A 14-year-old girl from the Fundamentalist LDS Church's YFZ Ranch ordered back into foster care may be reunited with her mother by next year.
That's according to a progress report recently compiled by Texas Child Protective Services and obtained Wednesday by the Deseret News. The report is being presented to a judge in San Angelo, Texas, handling the massive custody case involving children from the Utah-based polygamous sect. The girl's case is scheduled for a permanency hearing on Sept. 25.
"The permanency goal for the child is family reunification," the report said, setting an April 13 reunion deadline.
The report concerns a girl whom child welfare authorities allege was married at age 12 to FLDS leader Warren Jeffs. She was ordered back into foster care last month after the judge ruled her mother, Barbara Jessop, was unable to protect her from abuse.
Since the girl has been in state custody, CPS caseworkers wrote she has been "doing well" and is able to cook and garden in her foster home. She is in therapy and will participate in home schooling, but CPS is refusing to allow another FLDS member to tutor her, the report said.
Barbara Jessop also is required to undergo psychological evaluations, attend parenting classes and have a social study. But caseworkers say no progress has been made.
"Due to his lack of contact with the Department, Mr. Jessop too has not made any progress in mitigating the circumstances of his daughter's removal," the report said.
The girl's father is YFZ Ranch leader Merril Jessop, who has been absent from custody hearings. He is believed to be under investigation in the ongoing criminal probe involving church members.
"Ms. Jessop has not provided any locating information on Mr. Jessop, although she has been asked on multiple occasions," the report said.
Barbara Jessop first visited her daughter on Aug. 26. Since then, CPS caseworkers indicated Jessop has pushed the boundaries of her supervised visits, including bringing unapproved people with her and making unmonitored phone calls. The girl was not allowed to keep her cell phone while in foster placement, the CPS report said.
"After this visit, it was discovered that (the girl) had at least 21 unsupervised phone calls with her mother in a period of one week," the report said. "Both presented as though they had been adhering to the monitored phone contact only. Many of the phone calls occurred in the middle of the night and some lasted in duration of longer than 30 minutes."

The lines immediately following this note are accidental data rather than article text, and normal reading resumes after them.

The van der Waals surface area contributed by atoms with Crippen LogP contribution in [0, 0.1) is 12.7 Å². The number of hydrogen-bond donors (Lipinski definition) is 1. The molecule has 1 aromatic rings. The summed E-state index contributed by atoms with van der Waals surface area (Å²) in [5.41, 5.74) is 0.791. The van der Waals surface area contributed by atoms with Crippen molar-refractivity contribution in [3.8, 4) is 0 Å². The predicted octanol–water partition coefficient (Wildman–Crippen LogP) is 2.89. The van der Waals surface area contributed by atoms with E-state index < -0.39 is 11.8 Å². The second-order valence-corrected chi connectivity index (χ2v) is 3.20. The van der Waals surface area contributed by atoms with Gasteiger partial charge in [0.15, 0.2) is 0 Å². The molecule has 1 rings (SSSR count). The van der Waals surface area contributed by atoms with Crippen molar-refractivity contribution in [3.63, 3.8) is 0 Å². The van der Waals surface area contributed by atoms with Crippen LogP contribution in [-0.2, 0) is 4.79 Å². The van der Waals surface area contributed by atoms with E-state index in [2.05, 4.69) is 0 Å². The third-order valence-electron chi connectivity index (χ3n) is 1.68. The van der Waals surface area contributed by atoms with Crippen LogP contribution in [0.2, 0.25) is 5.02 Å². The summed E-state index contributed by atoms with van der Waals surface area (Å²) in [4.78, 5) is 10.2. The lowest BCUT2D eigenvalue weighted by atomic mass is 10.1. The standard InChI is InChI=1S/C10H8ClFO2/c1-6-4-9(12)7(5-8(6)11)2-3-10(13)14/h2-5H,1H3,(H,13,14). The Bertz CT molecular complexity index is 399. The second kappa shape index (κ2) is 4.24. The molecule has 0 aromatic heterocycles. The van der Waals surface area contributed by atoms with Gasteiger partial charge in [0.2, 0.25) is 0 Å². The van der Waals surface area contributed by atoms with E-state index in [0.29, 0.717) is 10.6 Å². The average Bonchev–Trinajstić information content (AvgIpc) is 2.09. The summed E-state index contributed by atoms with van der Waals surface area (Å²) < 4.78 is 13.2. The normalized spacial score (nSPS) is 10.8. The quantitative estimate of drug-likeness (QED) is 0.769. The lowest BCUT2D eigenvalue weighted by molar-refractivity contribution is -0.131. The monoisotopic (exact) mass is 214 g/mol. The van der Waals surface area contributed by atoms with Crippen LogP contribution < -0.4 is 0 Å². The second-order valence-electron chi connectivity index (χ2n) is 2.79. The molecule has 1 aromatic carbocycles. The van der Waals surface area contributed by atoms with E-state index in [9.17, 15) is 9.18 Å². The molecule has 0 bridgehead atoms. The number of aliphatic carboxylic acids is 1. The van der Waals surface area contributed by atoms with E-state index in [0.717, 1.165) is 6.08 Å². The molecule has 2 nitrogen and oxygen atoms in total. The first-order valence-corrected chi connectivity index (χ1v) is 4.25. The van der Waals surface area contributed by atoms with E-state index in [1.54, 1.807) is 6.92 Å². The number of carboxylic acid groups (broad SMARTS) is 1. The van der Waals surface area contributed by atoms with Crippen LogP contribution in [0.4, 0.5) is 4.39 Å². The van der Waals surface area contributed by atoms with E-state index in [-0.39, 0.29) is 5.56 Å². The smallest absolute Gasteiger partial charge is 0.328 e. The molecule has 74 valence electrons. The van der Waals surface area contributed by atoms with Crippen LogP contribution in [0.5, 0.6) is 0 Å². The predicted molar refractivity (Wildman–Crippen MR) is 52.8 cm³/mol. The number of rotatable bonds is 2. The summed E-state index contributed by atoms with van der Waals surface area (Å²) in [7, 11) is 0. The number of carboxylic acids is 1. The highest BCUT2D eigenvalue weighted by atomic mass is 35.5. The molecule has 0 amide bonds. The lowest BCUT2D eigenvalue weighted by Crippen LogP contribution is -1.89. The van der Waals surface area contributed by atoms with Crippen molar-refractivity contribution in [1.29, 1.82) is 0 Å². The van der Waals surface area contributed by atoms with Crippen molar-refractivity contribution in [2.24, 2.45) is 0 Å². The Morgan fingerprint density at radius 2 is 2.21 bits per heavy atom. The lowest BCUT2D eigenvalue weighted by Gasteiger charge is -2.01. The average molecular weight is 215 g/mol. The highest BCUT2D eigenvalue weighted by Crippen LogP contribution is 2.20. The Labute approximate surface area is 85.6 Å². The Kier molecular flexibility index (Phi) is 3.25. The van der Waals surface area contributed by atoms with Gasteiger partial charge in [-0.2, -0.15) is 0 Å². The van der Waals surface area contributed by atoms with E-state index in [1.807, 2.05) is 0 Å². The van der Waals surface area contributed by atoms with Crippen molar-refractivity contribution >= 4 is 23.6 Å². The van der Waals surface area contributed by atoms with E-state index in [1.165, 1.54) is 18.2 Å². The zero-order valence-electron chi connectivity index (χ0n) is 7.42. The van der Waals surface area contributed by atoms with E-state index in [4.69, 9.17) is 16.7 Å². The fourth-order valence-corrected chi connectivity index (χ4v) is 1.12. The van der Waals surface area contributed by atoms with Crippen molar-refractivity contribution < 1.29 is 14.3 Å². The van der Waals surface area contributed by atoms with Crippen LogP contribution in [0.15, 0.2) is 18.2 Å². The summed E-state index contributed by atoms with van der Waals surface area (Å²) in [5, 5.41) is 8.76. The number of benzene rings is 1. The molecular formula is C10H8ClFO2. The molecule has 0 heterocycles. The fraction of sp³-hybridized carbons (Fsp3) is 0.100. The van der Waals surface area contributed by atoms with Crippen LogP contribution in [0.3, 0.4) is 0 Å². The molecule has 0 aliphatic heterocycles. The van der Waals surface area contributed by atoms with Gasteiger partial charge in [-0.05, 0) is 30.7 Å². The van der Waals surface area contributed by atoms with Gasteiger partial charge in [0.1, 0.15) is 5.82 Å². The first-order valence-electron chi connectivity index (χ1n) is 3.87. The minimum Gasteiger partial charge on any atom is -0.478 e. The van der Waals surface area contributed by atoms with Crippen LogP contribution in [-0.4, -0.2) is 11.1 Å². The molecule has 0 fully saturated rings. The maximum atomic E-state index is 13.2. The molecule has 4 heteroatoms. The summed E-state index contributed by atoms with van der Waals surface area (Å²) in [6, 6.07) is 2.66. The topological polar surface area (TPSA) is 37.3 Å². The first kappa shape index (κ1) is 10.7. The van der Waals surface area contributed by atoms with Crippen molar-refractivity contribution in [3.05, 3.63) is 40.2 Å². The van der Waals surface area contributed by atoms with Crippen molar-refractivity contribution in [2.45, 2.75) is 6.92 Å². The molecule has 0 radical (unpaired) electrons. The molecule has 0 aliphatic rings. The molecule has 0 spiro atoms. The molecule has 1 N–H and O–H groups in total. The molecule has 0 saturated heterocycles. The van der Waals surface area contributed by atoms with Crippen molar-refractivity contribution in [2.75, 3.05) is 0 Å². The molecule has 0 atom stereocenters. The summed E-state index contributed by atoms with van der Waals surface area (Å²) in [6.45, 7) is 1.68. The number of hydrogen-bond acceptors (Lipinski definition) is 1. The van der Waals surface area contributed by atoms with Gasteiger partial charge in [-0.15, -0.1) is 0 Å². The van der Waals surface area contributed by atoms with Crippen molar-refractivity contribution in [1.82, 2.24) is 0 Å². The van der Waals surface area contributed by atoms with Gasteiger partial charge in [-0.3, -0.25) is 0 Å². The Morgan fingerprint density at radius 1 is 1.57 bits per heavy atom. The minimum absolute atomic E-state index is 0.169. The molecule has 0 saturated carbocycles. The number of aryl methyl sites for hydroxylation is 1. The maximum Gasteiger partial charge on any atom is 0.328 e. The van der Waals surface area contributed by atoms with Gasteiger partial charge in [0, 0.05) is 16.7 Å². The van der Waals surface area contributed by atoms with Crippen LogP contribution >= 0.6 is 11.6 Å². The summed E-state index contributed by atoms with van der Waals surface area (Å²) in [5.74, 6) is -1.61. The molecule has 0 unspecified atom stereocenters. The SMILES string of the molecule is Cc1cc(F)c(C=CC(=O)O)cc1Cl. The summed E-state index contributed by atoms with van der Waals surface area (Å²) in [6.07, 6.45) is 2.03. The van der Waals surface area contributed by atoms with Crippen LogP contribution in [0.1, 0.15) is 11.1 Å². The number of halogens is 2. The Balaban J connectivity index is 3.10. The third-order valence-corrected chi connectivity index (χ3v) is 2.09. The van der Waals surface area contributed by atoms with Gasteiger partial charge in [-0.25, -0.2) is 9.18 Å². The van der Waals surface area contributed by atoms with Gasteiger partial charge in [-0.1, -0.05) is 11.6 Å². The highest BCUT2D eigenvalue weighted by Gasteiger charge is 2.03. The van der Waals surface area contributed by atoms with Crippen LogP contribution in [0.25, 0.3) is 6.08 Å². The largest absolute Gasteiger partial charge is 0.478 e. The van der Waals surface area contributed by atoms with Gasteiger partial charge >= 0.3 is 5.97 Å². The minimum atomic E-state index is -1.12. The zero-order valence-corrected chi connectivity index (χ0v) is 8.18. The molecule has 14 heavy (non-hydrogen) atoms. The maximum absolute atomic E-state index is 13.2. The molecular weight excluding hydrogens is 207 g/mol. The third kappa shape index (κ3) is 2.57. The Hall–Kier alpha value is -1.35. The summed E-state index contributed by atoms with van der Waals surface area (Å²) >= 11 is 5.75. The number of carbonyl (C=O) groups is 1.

While the report recommends family reunification, it threatens that if the girl's parents don't comply with a CPS family service plan, the agency will pursue restricting or terminating their parental rights.
The girl is one of 439 children initially taken into state custody in the April raid on the YFZ Ranch. She is the only one to be ordered back into foster care. Six other children whom CPS sought to retake custody of are under family service plans pursuant to agreements their parents reached with the agency.
On Wednesday, four more children were "nonsuited," bringing the total number of people dropped from court oversight in the nation's largest child custody case to 295. The Deseret News tally includes 26 FLDS women that CPS initially believed were minors, but later conceded were adults.
As the massive case drags on, more children are expected to be nonsuited. But Texas CPS spokesman Patrick Crimmins said how many more will depend on a number of factors.
"It's difficult to know that right now," Crimmins told the Deseret News on Wednesday. "We're nonsuiting the cases as appropriate."
Those factors could include living situations that the children are in now. "Nonsuiting" removes a child from court jurisdiction and ends a number of requirements that parents are under, including parenting classes, requirements to stay in Texas and availability to CPS investigators. However, CPS could still have a role in their lives as the agency's child welfare investigation continues.
The growing number of children dropped from the case is being noted by a group pushing for systemwide reform of child welfare agencies.
"That means CPS effectively admits that it could have accomplished whatever it was it set out to do without traumatizing those children by throwing them into foster care," Richard Wexler, the executive director of the National Coalition for Child Protection Reform, wrote on the group's Web site, nccpr.org.
The 439 children were ordered returned to their parents by a pair of Texas courts that ruled the state overstepped its authority in removing all of them, ruling they were not in immediate danger of abuse.
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